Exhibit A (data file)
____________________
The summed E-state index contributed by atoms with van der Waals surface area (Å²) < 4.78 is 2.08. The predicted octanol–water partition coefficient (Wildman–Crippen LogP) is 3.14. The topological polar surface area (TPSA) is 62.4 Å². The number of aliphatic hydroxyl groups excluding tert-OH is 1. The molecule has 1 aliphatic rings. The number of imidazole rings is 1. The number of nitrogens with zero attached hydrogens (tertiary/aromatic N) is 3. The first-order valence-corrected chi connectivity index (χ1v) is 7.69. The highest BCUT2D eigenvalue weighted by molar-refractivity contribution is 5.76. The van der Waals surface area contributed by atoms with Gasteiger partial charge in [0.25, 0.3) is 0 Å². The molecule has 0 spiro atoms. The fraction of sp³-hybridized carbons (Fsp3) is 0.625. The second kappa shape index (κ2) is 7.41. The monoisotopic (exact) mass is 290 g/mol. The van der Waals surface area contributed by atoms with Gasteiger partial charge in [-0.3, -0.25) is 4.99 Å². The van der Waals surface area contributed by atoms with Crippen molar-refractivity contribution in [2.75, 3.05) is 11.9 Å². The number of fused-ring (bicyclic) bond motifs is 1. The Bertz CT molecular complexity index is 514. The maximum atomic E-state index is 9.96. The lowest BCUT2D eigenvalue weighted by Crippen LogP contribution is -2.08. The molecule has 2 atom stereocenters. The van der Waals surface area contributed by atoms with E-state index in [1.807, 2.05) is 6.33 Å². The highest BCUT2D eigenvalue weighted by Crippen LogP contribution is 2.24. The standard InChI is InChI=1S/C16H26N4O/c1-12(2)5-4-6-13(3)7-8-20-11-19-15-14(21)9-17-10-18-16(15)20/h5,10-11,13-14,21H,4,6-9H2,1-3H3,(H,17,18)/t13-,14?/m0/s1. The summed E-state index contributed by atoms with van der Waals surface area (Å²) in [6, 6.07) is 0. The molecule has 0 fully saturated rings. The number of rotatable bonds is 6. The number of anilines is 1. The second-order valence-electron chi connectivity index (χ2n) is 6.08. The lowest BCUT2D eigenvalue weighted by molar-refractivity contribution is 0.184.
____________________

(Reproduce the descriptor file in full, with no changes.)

The summed E-state index contributed by atoms with van der Waals surface area (Å²) < 4.78 is 2.08. The predicted octanol–water partition coefficient (Wildman–Crippen LogP) is 3.14. The topological polar surface area (TPSA) is 62.4 Å². The number of aliphatic hydroxyl groups excluding tert-OH is 1. The molecule has 1 aliphatic rings. The number of imidazole rings is 1. The number of nitrogens with zero attached hydrogens (tertiary/aromatic N) is 3. The first-order valence-corrected chi connectivity index (χ1v) is 7.69. The highest BCUT2D eigenvalue weighted by molar-refractivity contribution is 5.76. The van der Waals surface area contributed by atoms with Gasteiger partial charge in [0.25, 0.3) is 0 Å². The molecule has 0 spiro atoms. The fraction of sp³-hybridized carbons (Fsp3) is 0.625. The second kappa shape index (κ2) is 7.41. The monoisotopic (exact) mass is 290 g/mol. The van der Waals surface area contributed by atoms with Gasteiger partial charge in [-0.3, -0.25) is 4.99 Å². The van der Waals surface area contributed by atoms with Crippen molar-refractivity contribution in [2.75, 3.05) is 11.9 Å². The number of fused-ring (bicyclic) bond motifs is 1. The Bertz CT molecular complexity index is 514. The maximum atomic E-state index is 9.96. The lowest BCUT2D eigenvalue weighted by Crippen LogP contribution is -2.08. The molecule has 2 atom stereocenters. The van der Waals surface area contributed by atoms with E-state index in [1.807, 2.05) is 6.33 Å². The highest BCUT2D eigenvalue weighted by Crippen LogP contribution is 2.24. The standard InChI is InChI=1S/C16H26N4O/c1-12(2)5-4-6-13(3)7-8-20-11-19-15-14(21)9-17-10-18-16(15)20/h5,10-11,13-14,21H,4,6-9H2,1-3H3,(H,17,18)/t13-,14?/m0/s1. The summed E-state index contributed by atoms with van der Waals surface area (Å²) in [6, 6.07) is 0. The molecule has 0 fully saturated rings. The number of rotatable bonds is 6. The number of anilines is 1. The second-order valence-electron chi connectivity index (χ2n) is 6.08. The lowest BCUT2D eigenvalue weighted by molar-refractivity contribution is 0.184.